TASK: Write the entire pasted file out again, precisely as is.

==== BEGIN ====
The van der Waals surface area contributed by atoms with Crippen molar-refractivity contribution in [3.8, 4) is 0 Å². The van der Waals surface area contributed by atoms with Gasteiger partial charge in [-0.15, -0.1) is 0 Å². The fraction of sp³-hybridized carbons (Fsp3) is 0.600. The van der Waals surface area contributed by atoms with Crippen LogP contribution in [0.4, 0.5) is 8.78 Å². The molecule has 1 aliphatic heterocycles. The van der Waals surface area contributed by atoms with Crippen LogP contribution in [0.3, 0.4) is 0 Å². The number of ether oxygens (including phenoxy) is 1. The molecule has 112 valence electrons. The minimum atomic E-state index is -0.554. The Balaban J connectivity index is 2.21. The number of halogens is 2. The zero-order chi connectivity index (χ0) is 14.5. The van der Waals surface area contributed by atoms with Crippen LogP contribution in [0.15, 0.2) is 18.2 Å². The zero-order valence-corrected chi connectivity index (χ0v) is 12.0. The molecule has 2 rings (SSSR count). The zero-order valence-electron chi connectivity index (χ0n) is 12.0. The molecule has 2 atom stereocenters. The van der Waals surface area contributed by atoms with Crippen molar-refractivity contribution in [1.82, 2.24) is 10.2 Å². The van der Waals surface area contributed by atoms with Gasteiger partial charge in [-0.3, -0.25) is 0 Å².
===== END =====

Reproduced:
The van der Waals surface area contributed by atoms with Crippen molar-refractivity contribution in [3.8, 4) is 0 Å². The van der Waals surface area contributed by atoms with Gasteiger partial charge in [-0.15, -0.1) is 0 Å². The fraction of sp³-hybridized carbons (Fsp3) is 0.600. The van der Waals surface area contributed by atoms with Crippen LogP contribution in [0.4, 0.5) is 8.78 Å². The molecule has 1 aliphatic heterocycles. The van der Waals surface area contributed by atoms with Crippen LogP contribution in [0.3, 0.4) is 0 Å². The number of ether oxygens (including phenoxy) is 1. The molecule has 112 valence electrons. The minimum atomic E-state index is -0.554. The Balaban J connectivity index is 2.21. The number of halogens is 2. The zero-order chi connectivity index (χ0) is 14.5. The van der Waals surface area contributed by atoms with Crippen LogP contribution in [0.15, 0.2) is 18.2 Å². The zero-order valence-corrected chi connectivity index (χ0v) is 12.0. The molecule has 2 rings (SSSR count). The zero-order valence-electron chi connectivity index (χ0n) is 12.0. The molecule has 2 atom stereocenters. The van der Waals surface area contributed by atoms with Crippen molar-refractivity contribution in [1.82, 2.24) is 10.2 Å². The van der Waals surface area contributed by atoms with Gasteiger partial charge in [-0.3, -0.25) is 0 Å².